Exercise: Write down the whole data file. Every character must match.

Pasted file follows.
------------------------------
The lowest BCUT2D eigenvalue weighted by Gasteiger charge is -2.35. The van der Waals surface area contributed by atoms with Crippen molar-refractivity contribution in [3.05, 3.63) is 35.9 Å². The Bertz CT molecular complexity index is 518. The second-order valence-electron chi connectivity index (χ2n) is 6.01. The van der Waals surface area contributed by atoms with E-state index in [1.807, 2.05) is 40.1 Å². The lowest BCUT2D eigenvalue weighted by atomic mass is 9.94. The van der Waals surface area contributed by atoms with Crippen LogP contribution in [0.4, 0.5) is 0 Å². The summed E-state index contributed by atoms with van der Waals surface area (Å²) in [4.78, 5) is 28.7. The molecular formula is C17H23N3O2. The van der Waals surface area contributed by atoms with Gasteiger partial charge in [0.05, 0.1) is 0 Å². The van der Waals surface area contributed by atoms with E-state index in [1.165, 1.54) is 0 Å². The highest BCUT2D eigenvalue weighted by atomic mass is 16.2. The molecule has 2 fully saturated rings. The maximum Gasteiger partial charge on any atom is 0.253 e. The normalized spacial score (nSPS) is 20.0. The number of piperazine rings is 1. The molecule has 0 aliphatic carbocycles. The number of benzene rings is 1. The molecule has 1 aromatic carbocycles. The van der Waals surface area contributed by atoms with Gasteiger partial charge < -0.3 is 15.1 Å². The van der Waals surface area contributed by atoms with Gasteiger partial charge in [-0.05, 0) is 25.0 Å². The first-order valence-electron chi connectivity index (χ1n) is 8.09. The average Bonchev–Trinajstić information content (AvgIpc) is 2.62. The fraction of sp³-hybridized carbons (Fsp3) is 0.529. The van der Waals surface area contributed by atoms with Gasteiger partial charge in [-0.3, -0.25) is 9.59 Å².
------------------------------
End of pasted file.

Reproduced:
The lowest BCUT2D eigenvalue weighted by Gasteiger charge is -2.35. The van der Waals surface area contributed by atoms with Crippen molar-refractivity contribution in [3.05, 3.63) is 35.9 Å². The Bertz CT molecular complexity index is 518. The second-order valence-electron chi connectivity index (χ2n) is 6.01. The van der Waals surface area contributed by atoms with E-state index in [1.807, 2.05) is 40.1 Å². The lowest BCUT2D eigenvalue weighted by atomic mass is 9.94. The van der Waals surface area contributed by atoms with Crippen LogP contribution in [0.4, 0.5) is 0 Å². The summed E-state index contributed by atoms with van der Waals surface area (Å²) in [4.78, 5) is 28.7. The molecular formula is C17H23N3O2. The van der Waals surface area contributed by atoms with Gasteiger partial charge in [0.05, 0.1) is 0 Å². The van der Waals surface area contributed by atoms with E-state index in [1.165, 1.54) is 0 Å². The highest BCUT2D eigenvalue weighted by atomic mass is 16.2. The molecule has 2 fully saturated rings. The maximum Gasteiger partial charge on any atom is 0.253 e. The normalized spacial score (nSPS) is 20.0. The number of piperazine rings is 1. The molecule has 0 aliphatic carbocycles. The number of benzene rings is 1. The molecule has 1 aromatic carbocycles. The van der Waals surface area contributed by atoms with Gasteiger partial charge < -0.3 is 15.1 Å². The van der Waals surface area contributed by atoms with Gasteiger partial charge in [-0.05, 0) is 25.0 Å². The first-order valence-electron chi connectivity index (χ1n) is 8.09. The average Bonchev–Trinajstić information content (AvgIpc) is 2.62. The fraction of sp³-hybridized carbons (Fsp3) is 0.529. The van der Waals surface area contributed by atoms with Gasteiger partial charge in [-0.3, -0.25) is 9.59 Å².